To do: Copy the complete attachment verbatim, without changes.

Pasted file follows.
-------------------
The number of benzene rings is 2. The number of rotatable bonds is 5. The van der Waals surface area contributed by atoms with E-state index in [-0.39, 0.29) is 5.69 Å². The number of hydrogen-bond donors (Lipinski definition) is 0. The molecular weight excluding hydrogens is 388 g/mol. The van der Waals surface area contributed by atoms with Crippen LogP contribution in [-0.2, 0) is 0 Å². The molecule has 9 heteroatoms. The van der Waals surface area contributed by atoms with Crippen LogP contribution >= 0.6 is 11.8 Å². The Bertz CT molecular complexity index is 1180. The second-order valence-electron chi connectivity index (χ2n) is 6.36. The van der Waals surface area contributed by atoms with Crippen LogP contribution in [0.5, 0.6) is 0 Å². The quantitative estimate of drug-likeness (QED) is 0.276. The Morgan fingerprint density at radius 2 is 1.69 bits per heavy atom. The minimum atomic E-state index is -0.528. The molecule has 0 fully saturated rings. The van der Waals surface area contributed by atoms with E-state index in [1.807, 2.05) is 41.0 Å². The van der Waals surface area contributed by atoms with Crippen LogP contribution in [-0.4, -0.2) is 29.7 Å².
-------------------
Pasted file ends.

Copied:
The number of benzene rings is 2. The number of rotatable bonds is 5. The van der Waals surface area contributed by atoms with E-state index in [-0.39, 0.29) is 5.69 Å². The number of hydrogen-bond donors (Lipinski definition) is 0. The molecular weight excluding hydrogens is 388 g/mol. The van der Waals surface area contributed by atoms with Crippen LogP contribution in [-0.2, 0) is 0 Å². The molecule has 9 heteroatoms. The van der Waals surface area contributed by atoms with Crippen LogP contribution >= 0.6 is 11.8 Å². The Bertz CT molecular complexity index is 1180. The second-order valence-electron chi connectivity index (χ2n) is 6.36. The van der Waals surface area contributed by atoms with Crippen LogP contribution in [0.5, 0.6) is 0 Å². The quantitative estimate of drug-likeness (QED) is 0.276. The Morgan fingerprint density at radius 2 is 1.69 bits per heavy atom. The minimum atomic E-state index is -0.528. The molecule has 0 fully saturated rings. The van der Waals surface area contributed by atoms with E-state index in [1.807, 2.05) is 41.0 Å². The van der Waals surface area contributed by atoms with Crippen LogP contribution in [-0.4, -0.2) is 29.7 Å².